Saint Barnabas Corp., a New Jersey hospital chain, will pay $265 million to settle a pair of whistleblower lawsuits. The allegations were that it had systematically inflated charges to Medicare patients in order to obtain enhanced reimbursements. The massive settlement by the largest health care system in New Jersey and second largest employer in the state may be the first in a series other to come. Numerous other hospitals are apparently facing similar accusations and they will have great difficulty in defending their practices.
In the suits, brought by whistleblowers, it was claimed that Saint Barnabas was abusing a Medicare provision that provides for supplemental payments for unusually expensive cases, referred to as “outliers.” Justice Department lawyers reported that between October 1995 and August 2003, the nine hospitals operated by West Orange, New Jersey-based Saint Barnabas “purposefully inflated charges for inpatient and outpatient care to make these cases appear more costly than they actually were.” As you may already know, whistleblower lawsuits, also known as qui tam actions, allege claims under the False Claims Act. Initially, such cases are filed under seal and immediately referred to the local U.S. Attorney in order to give the Justice Department the option of pursuing the case.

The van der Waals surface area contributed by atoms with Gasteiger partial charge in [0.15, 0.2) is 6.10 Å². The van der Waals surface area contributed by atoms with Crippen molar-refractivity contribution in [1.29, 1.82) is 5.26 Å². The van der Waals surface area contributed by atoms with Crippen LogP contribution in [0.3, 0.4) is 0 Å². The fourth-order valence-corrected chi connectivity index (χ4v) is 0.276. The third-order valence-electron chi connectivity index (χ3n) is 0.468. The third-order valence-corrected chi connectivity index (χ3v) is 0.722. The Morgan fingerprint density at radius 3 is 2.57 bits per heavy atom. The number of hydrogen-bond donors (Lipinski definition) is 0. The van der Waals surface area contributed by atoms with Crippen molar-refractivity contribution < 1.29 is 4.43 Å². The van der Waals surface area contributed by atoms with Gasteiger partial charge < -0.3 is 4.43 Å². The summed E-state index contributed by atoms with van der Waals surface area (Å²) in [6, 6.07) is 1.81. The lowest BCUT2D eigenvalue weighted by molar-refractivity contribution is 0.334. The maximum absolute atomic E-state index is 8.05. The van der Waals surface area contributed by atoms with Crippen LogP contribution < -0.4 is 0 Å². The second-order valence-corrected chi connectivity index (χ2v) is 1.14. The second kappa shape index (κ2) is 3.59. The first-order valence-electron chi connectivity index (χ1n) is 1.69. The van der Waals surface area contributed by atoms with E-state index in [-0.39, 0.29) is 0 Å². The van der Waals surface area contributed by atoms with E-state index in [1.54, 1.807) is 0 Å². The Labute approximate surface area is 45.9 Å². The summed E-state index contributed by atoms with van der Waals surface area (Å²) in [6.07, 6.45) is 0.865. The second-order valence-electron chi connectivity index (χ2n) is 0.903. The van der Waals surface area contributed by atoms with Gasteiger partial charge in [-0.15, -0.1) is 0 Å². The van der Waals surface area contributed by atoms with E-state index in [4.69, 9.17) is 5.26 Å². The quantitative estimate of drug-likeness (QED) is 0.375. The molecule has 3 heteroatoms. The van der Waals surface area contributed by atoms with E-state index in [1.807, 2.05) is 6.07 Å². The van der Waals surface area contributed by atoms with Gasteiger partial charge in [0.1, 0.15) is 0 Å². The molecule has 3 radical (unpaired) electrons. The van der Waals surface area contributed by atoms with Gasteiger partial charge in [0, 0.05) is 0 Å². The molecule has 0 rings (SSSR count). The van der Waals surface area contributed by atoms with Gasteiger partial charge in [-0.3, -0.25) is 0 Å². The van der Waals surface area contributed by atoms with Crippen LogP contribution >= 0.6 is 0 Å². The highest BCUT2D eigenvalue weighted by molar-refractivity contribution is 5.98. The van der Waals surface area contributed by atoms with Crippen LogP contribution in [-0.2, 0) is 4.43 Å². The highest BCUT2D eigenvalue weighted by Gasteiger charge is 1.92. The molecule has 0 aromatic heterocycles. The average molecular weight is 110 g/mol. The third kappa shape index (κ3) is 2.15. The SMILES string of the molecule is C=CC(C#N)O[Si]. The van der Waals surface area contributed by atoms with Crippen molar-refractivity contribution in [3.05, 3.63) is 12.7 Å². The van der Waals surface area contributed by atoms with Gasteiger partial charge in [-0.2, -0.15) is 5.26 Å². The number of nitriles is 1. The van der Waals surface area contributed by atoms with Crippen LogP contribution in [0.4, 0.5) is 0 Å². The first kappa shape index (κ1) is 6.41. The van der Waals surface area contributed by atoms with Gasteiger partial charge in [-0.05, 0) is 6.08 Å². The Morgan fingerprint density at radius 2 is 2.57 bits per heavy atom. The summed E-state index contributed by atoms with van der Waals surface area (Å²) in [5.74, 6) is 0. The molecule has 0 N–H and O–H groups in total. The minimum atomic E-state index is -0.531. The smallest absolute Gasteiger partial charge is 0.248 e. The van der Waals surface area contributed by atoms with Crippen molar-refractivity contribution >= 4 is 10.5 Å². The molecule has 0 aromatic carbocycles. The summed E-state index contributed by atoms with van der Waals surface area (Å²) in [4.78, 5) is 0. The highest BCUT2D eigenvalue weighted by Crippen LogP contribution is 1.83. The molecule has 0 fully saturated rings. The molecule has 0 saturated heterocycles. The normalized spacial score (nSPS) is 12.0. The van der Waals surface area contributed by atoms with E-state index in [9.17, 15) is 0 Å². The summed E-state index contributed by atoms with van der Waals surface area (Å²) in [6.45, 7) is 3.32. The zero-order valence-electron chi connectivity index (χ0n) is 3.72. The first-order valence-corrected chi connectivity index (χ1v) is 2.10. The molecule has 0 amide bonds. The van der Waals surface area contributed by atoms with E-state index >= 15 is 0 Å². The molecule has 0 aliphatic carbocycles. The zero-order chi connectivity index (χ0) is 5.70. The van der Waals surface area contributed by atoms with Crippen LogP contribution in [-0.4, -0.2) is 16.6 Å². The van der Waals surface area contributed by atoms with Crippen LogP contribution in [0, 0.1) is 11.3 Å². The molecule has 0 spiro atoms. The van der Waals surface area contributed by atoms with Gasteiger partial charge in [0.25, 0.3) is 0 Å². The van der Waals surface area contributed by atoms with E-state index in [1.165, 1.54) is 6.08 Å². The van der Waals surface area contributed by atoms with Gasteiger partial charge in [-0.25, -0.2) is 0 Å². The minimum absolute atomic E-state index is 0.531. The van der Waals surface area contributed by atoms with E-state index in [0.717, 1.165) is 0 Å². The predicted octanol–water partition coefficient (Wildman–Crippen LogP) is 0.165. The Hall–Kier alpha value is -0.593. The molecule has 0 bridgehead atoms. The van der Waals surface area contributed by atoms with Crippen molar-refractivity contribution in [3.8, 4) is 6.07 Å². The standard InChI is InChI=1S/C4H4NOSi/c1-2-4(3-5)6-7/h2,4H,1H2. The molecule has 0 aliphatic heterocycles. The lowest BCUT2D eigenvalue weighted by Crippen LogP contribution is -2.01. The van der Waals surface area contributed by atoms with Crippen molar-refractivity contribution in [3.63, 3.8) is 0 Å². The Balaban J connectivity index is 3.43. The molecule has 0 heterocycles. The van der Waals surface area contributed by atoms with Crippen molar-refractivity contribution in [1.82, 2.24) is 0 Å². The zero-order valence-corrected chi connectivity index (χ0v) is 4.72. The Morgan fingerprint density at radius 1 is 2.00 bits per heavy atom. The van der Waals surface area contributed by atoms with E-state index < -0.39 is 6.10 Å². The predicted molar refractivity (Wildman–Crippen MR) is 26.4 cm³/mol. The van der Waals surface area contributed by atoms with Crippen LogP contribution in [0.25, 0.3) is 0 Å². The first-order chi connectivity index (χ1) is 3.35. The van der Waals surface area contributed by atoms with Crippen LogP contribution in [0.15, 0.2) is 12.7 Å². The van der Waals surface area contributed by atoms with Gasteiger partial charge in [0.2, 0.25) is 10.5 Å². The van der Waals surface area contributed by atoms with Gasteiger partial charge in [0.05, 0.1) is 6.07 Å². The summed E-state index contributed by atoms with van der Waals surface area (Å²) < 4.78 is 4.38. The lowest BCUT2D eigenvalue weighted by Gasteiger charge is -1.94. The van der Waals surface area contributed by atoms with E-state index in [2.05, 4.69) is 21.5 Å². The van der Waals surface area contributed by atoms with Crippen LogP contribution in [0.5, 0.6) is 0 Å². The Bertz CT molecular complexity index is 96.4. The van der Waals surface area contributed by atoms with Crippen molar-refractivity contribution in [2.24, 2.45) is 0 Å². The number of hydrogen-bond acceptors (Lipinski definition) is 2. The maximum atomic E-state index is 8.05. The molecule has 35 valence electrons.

Health care providers should never intentionally overcharge the Medicare program, but it appears the practice is widespread. Saint Barnabas entered into a “corporate integrity agreement” in which it promised to take a series of steps to ensure compliance with Medicare regulations and policies in the future. The suit had been filed in U.S. District Court in Philadelphia on behalf of two whistleblowers. A similar suit was filed in U.S. District Court in New Jersey on behalf of a third person.
These suits, filed in November 2002, sparked a massive federal investigation involving both the Philadelphia and New Jersey U.S. Attorney’s offices; the Justice Department’s Civil Division in Washington, D.C.; the FBI; the Department of Health and Human Services’ Office of Inspector General; the Centers for Medicare and Medicaid Services; and the U.S. Postal inspectors. It should be noted that whistleblowers are responsible for uncovering a great deal of fraud committed against the federal government. For years, until people started using the False Claims Act, much of this fraud went unreported. Now some powerful lobby groups are trying to stop whistleblower lawsuits. Hopefully, they will fail.
Source: The Legal Intelligencer
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